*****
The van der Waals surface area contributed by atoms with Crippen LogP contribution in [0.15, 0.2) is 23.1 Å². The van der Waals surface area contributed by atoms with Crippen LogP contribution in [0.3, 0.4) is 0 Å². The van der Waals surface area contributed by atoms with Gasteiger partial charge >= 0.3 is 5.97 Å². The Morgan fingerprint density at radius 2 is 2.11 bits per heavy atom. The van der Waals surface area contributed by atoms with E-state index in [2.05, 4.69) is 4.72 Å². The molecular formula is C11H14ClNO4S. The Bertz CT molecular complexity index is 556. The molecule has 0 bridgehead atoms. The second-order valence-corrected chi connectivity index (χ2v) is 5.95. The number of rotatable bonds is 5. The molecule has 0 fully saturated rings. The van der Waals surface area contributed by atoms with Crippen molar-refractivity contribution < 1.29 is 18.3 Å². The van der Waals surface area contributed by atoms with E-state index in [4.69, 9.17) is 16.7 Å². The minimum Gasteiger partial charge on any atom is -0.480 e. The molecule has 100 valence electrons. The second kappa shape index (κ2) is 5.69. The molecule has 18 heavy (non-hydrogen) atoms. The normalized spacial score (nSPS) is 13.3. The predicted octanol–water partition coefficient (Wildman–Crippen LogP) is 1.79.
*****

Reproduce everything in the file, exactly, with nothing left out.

The van der Waals surface area contributed by atoms with Crippen LogP contribution in [0.15, 0.2) is 23.1 Å². The van der Waals surface area contributed by atoms with Crippen LogP contribution in [0.3, 0.4) is 0 Å². The van der Waals surface area contributed by atoms with Gasteiger partial charge >= 0.3 is 5.97 Å². The Morgan fingerprint density at radius 2 is 2.11 bits per heavy atom. The van der Waals surface area contributed by atoms with E-state index in [2.05, 4.69) is 4.72 Å². The molecular formula is C11H14ClNO4S. The Bertz CT molecular complexity index is 556. The molecule has 0 bridgehead atoms. The second-order valence-corrected chi connectivity index (χ2v) is 5.95. The number of rotatable bonds is 5. The molecule has 0 fully saturated rings. The van der Waals surface area contributed by atoms with Crippen molar-refractivity contribution < 1.29 is 18.3 Å². The van der Waals surface area contributed by atoms with E-state index in [4.69, 9.17) is 16.7 Å². The minimum Gasteiger partial charge on any atom is -0.480 e. The molecule has 100 valence electrons. The second kappa shape index (κ2) is 5.69. The molecule has 18 heavy (non-hydrogen) atoms. The normalized spacial score (nSPS) is 13.3. The predicted octanol–water partition coefficient (Wildman–Crippen LogP) is 1.79.